http://www.monaco-consulate.com/wp-content/uploads/2009/06/Constitution.pdf

http://cloud.gouv.mc/dataweb/JourMon.nsf/966e69337756d51ac12568c40037f872/377a52c45b08835ec1256bd4004e7837!OpenDocument

Princess Caroline, who is estranged from her third husband, HRH Prince Ernst August of Hanover, lives in Monaco.  She is not treated as the official heir.  Take a look at the official site for the Princely House:  http://www.palais.mc/monaco/palais-princier/english/homepage.1969.html

Caroline is styled as HRH The Princess of Hanover or SAR Le Princesse de Hanovre.  Her stationary and official missives describe her as the Princess of Hanover.  There is nothing on the official site for the Princely family that describes her as the Hereditary Princess.   Caroline's official biography does not refer to her as the heiress presumptive or the Hereditary Princess. 

Prince Albert remains the Marquis de Baux because he has no male heir.  A distaff heir cannot be the Marquis de Baux.   If Caroline dies before Albert,  Andrea could be the presumptive Hereditary Prince because he is a male. 

I absolutely think that if Caroline were officially the Hereditary Princess of Monaco, she would be styled as such.  The title would certainly trump Princess of Hanover as Hanover no longer exist as a sovereign state.  Caroline would certainly revel in her position as her brother's heir, but if Charlene gives birth,  Caroline loses that position as her own succession rights -- and the rights of her children -- are provisional.

If Charlene has a child, that child will become the heir, and when that heir succeeds,  Caroline and Stephanie and their descendants cease to be heirs.    If Albert has a daughter and then three sons,  the three sons move ahead of the daughter, unless the Constitution and House laws are changed to allow for the succession of the eldest child.  Until then, the Sovereign and the heir are presumed to be male, which is primary reason why Caroline is not the Hereditary Princess of Monaco.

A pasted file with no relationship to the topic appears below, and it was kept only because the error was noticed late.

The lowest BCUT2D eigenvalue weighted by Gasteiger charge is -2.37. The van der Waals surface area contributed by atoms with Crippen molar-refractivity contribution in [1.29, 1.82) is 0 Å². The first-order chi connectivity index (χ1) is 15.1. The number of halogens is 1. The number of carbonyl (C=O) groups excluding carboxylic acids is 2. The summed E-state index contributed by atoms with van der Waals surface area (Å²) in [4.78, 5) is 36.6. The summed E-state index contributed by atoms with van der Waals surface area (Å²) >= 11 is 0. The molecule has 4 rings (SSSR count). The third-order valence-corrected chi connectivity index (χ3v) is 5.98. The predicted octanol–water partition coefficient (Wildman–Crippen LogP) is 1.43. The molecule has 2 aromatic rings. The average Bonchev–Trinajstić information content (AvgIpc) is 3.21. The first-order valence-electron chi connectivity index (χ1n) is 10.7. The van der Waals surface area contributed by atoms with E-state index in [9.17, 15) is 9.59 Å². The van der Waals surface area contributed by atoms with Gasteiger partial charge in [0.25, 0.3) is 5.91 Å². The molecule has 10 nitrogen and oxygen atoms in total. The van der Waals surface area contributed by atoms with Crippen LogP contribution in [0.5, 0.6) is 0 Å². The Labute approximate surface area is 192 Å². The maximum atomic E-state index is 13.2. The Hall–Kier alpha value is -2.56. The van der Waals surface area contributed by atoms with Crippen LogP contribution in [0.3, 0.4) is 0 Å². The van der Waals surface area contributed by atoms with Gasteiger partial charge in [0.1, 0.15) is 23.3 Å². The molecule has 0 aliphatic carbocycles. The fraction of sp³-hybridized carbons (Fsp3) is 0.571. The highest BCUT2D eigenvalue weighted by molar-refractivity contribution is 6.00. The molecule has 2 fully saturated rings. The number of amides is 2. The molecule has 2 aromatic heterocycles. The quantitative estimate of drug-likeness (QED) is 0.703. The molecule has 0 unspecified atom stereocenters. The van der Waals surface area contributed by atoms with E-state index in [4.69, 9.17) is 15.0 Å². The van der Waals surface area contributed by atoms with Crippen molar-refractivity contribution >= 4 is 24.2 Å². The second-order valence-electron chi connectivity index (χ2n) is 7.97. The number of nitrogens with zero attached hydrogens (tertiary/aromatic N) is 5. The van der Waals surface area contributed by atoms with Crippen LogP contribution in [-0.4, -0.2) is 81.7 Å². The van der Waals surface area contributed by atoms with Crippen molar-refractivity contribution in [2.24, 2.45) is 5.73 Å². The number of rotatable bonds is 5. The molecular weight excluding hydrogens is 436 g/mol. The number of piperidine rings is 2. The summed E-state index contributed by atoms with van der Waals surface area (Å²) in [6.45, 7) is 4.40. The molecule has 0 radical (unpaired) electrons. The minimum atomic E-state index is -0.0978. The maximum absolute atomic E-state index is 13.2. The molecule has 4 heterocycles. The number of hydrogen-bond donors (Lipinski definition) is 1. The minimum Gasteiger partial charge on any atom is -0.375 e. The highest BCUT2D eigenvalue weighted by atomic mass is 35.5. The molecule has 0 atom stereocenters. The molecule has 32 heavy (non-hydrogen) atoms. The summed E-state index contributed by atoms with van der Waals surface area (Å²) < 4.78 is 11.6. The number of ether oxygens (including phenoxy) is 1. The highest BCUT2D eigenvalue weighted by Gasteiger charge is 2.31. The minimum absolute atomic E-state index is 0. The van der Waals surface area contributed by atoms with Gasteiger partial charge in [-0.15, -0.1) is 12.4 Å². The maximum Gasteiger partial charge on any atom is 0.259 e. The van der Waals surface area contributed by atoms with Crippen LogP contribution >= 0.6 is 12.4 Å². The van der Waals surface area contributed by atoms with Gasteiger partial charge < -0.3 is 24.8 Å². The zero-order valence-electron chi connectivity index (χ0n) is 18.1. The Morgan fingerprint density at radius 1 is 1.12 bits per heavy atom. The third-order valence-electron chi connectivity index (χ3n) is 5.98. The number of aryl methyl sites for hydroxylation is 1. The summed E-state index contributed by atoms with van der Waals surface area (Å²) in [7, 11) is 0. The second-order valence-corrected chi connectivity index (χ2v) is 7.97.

The majority of Europe's monarchies now have gender equal succession.  Liechtenstein remains semi-Salic.  Spain and Monaco are both male primogeniture. 

The House Laws, the Constitution, the official site or Wikipedia? 

4 comments:

Kalnel said...

If Caroline were to succeed, would future rulers be styled as royal highnesses, or would they revert to serene highnesses after her reign?

Marlene Eilers Koenig said...

The hrh s only by marriage.

juan said...

I think Caroline is Heiress Presumptive to the Throne of Monaco, but not she is not the Hereditary Princess. She is the first in the line to Throne but has not title of Hereditary Princess.
Queen Elizabeth II was not Hereditary Princess of United Kingdom, she was Heiress Presumptive, because she was the first in the line to the Throne but she never was Princess of Wales.
King Albert II of Belgium was never Hereditary Prince or Crown Prince, he was Heir Presumptive.

Dom Huntman said...

I tend to agree with Juan simply because she is "next in line" as far as I can see.

She is most certainly not the Hereditary Princess as that is a formal title which has not been used and I find nothing of the such in any official site from the Country unlike previously as with Albert and before.